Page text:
What is a Denture? Denture FAQ

A denture is made up of a removable appliance to replace your missing teeth and surrounding tissues.  It resembles your natural teeth and helps to restore your smile. It provides many health benefits because when you lose your teeth, you lose your ability to chew and speak, and you will look older because your facial muscles will start to sag.

Two types of dentures

There are two types of dentures: complete dentures and partial dentures.  Complete dentures are applied when all the teeth are missing and partial dentures are applied when there are natural teeth remaining.

Complete dentures are either immediate or conventional. Immediate dentures are made for use immediately after the teeth removal and gum tissue has begun to heal.   Conventional dentures are ready to be installed in the mouth after eight to 12 weeks after the teeth removal. Immediate denture can be made in advance and can be installed immediately after the teeth removal, unlike the conventional denture. The wearer of immediate denture doesn’t have to worry to be without teeth during the healing process. A disadvantage of immediate dentures is that it usually requires more adjustments compared to conventional dentures because bones and gums shrink over time especially during the healing process after teeth removal. Immediate dentures are generally considered as a temporary solution until conventional dentures are made.

Partial dentures are implemented when one or more natural teeth remain in the upper or lower jaw. Partial dentures are either removable or fixed. Removable partial dentures are consist of replacement teeth attached to a pink or gum-colored plastic base, and sometimes a metal base is used for reinforcement.  Fixed partial dentures (also called bridges) replace one or more teeth by placing crowns on the teeth on either side of the space and attached artificial teeth to them. Partial dentures not only fill in space but also prevent other teeth from changing position.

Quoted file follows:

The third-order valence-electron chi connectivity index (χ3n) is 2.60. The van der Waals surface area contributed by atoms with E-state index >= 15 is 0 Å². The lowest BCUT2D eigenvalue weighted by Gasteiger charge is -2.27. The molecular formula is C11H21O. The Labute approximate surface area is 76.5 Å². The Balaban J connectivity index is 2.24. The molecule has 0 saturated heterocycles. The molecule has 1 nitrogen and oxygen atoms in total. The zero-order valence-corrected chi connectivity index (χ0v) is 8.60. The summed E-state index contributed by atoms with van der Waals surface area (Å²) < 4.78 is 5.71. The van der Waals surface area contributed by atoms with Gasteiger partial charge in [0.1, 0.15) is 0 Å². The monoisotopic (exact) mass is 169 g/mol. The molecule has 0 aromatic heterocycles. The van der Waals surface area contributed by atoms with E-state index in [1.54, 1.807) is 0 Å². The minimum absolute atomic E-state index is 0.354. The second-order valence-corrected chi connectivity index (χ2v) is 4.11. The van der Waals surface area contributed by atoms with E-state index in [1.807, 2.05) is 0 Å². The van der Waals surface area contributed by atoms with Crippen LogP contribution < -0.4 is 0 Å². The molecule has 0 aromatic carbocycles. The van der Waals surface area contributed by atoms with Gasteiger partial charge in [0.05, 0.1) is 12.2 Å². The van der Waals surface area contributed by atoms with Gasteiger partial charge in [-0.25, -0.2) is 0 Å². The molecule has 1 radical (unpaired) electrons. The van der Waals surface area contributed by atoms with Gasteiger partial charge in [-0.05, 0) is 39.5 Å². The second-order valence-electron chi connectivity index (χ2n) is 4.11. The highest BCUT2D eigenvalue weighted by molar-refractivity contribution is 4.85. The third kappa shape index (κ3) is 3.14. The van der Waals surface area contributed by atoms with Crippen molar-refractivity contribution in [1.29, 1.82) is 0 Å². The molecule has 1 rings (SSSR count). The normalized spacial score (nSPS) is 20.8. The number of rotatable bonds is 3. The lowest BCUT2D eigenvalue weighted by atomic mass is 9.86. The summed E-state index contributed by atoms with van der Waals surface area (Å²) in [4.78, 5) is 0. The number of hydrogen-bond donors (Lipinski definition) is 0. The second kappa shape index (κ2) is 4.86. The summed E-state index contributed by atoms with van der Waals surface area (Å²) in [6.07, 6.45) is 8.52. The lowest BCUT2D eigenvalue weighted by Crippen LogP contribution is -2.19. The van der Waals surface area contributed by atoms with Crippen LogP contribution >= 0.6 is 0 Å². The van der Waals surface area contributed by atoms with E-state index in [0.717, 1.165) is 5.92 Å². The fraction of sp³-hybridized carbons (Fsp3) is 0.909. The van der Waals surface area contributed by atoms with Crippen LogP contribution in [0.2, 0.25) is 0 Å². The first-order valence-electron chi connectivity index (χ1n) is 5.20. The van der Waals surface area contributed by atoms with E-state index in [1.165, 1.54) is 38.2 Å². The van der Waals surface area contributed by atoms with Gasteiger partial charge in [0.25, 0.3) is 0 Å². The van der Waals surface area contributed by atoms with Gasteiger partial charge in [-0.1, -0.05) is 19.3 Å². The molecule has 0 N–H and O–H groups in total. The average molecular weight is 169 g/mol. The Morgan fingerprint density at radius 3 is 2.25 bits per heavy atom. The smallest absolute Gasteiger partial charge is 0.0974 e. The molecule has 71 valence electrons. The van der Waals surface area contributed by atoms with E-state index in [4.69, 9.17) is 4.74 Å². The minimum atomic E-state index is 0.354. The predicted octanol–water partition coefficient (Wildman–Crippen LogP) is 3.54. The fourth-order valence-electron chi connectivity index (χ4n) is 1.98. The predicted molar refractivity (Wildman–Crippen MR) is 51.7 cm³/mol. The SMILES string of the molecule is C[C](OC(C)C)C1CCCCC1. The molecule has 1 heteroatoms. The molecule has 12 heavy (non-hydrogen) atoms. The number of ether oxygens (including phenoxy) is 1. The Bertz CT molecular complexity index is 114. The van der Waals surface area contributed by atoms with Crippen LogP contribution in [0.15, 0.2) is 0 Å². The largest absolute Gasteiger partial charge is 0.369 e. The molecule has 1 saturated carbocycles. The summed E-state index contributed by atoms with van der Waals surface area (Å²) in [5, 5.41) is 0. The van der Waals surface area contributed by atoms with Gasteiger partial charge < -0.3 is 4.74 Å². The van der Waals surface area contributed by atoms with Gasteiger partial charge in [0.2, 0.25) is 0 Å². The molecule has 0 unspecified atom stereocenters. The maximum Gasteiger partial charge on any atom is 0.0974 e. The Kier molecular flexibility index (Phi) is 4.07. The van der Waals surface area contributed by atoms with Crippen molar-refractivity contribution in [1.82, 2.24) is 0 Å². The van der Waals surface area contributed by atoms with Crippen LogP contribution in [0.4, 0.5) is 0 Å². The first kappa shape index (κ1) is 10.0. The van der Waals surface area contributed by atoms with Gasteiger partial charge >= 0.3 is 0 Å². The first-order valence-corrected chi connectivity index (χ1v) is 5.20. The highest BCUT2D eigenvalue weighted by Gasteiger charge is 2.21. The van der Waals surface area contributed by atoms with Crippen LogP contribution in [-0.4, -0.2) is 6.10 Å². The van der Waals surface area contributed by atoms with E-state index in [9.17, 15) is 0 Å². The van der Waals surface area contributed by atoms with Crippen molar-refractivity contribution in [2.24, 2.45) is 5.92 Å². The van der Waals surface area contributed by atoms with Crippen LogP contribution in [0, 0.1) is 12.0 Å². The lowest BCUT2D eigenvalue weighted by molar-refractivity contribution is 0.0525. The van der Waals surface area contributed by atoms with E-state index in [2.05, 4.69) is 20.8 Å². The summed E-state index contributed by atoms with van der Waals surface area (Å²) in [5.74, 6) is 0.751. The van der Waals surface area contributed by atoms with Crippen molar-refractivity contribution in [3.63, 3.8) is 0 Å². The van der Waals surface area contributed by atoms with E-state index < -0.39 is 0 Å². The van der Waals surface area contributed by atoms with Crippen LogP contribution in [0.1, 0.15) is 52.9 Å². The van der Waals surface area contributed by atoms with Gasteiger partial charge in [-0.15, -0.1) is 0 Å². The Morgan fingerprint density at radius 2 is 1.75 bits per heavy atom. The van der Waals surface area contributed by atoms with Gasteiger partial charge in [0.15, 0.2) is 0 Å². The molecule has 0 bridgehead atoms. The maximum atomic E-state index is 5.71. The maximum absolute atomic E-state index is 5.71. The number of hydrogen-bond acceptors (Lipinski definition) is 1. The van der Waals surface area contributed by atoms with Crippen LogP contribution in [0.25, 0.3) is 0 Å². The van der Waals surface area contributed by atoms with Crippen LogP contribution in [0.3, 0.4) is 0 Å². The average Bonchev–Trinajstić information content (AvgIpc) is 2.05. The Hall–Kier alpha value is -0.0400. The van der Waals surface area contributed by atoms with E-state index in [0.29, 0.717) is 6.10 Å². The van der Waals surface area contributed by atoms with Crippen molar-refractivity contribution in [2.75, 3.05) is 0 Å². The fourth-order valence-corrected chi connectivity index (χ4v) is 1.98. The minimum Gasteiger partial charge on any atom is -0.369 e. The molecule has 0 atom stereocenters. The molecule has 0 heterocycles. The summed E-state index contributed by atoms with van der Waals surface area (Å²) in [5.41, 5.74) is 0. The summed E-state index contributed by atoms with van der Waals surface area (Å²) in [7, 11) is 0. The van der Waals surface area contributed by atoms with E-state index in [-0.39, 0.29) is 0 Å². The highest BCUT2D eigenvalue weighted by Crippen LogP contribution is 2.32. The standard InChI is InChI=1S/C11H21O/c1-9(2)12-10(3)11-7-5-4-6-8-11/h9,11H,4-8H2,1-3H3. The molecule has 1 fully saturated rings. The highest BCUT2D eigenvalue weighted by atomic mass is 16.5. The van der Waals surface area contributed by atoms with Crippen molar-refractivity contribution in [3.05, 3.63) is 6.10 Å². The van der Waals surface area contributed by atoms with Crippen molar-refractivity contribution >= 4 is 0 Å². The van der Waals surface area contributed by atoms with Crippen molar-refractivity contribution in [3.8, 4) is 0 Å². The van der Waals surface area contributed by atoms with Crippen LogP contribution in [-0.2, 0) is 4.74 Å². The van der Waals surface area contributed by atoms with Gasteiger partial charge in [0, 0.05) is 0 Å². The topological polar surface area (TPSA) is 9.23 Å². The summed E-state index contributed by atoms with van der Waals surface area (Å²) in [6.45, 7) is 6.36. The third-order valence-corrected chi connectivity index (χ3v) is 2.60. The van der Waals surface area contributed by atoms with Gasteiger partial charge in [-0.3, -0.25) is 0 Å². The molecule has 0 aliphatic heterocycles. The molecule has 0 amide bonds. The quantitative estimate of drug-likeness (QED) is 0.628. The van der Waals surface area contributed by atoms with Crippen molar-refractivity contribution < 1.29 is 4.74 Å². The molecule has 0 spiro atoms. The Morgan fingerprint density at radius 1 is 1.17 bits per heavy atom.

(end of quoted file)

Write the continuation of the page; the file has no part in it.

• Are there alternative to dentures?

Yes, dental implant can be used, and can also be used in conjunction with dentures.  Implants can add additional cost, but really help with retention of dentures.  Dental implants have slowly become an alternative to denture, but not everyone is suitable for it. Consult a dentist like Dr. Morrow for advice.

  • Does the insurance cover the cost of dentures?

Most dental insurance providers cover some or all of the cost of dentures, but check with your provider first. With Tabor Smile Dental Savings Plan, you get 15% off denture treatments.

  • How are dentures made?

Making dentures usually take a few weeks and several appointments. Once your dentist or prosthodontist determines what type of dentures are for you, the general steps are:

Take various measurements of your jar on how it related to one another and how much space in between them.

Create model in exact shape and position based on the measurement. You will try on these model several time and the model will be evaluate based on color, shape, and fit.

Cast a final denture

Adjustments will be made if needed

  • What do new dentures feel like?

It might feel unusual to have new dentures on and it might feel loose for a few weeks until the muscles of the cheeks and tongue learn to keep them in place.

  • Will eating with new denture be difficult?

It will take some time for you to get used to eating with new denture. Avoid eating hard and sticky food. Avoid chewing gum when you are wearing dentures.

Contact Mt. Tabor Dental today to restore your beautiful smile.


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